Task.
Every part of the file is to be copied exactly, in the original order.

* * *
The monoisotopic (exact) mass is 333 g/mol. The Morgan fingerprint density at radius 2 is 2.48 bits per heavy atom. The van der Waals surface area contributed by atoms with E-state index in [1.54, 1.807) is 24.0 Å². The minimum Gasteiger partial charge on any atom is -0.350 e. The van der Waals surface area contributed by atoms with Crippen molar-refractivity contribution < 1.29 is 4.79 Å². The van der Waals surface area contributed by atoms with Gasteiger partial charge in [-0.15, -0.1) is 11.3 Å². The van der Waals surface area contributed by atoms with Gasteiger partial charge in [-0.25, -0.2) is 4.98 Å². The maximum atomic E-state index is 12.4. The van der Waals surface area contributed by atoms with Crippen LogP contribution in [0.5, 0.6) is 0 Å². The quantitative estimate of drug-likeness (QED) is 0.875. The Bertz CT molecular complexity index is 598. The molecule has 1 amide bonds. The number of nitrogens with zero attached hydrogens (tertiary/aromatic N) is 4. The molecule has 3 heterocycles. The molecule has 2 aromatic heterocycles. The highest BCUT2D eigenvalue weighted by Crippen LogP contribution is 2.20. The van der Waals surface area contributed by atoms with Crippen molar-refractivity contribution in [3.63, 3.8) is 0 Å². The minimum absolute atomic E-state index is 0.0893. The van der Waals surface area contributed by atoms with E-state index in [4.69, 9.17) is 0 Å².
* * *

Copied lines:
The monoisotopic (exact) mass is 333 g/mol. The Morgan fingerprint density at radius 2 is 2.48 bits per heavy atom. The van der Waals surface area contributed by atoms with E-state index in [1.54, 1.807) is 24.0 Å². The minimum Gasteiger partial charge on any atom is -0.350 e. The van der Waals surface area contributed by atoms with Crippen molar-refractivity contribution < 1.29 is 4.79 Å². The van der Waals surface area contributed by atoms with Gasteiger partial charge in [-0.15, -0.1) is 11.3 Å². The van der Waals surface area contributed by atoms with Gasteiger partial charge in [-0.25, -0.2) is 4.98 Å². The maximum atomic E-state index is 12.4. The van der Waals surface area contributed by atoms with Crippen LogP contribution in [0.5, 0.6) is 0 Å². The quantitative estimate of drug-likeness (QED) is 0.875. The Bertz CT molecular complexity index is 598. The molecule has 1 amide bonds. The number of nitrogens with zero attached hydrogens (tertiary/aromatic N) is 4. The molecule has 3 heterocycles. The molecule has 2 aromatic heterocycles. The highest BCUT2D eigenvalue weighted by Crippen LogP contribution is 2.20. The van der Waals surface area contributed by atoms with Crippen molar-refractivity contribution in [3.63, 3.8) is 0 Å². The minimum absolute atomic E-state index is 0.0893. The van der Waals surface area contributed by atoms with E-state index in [4.69, 9.17) is 0 Å².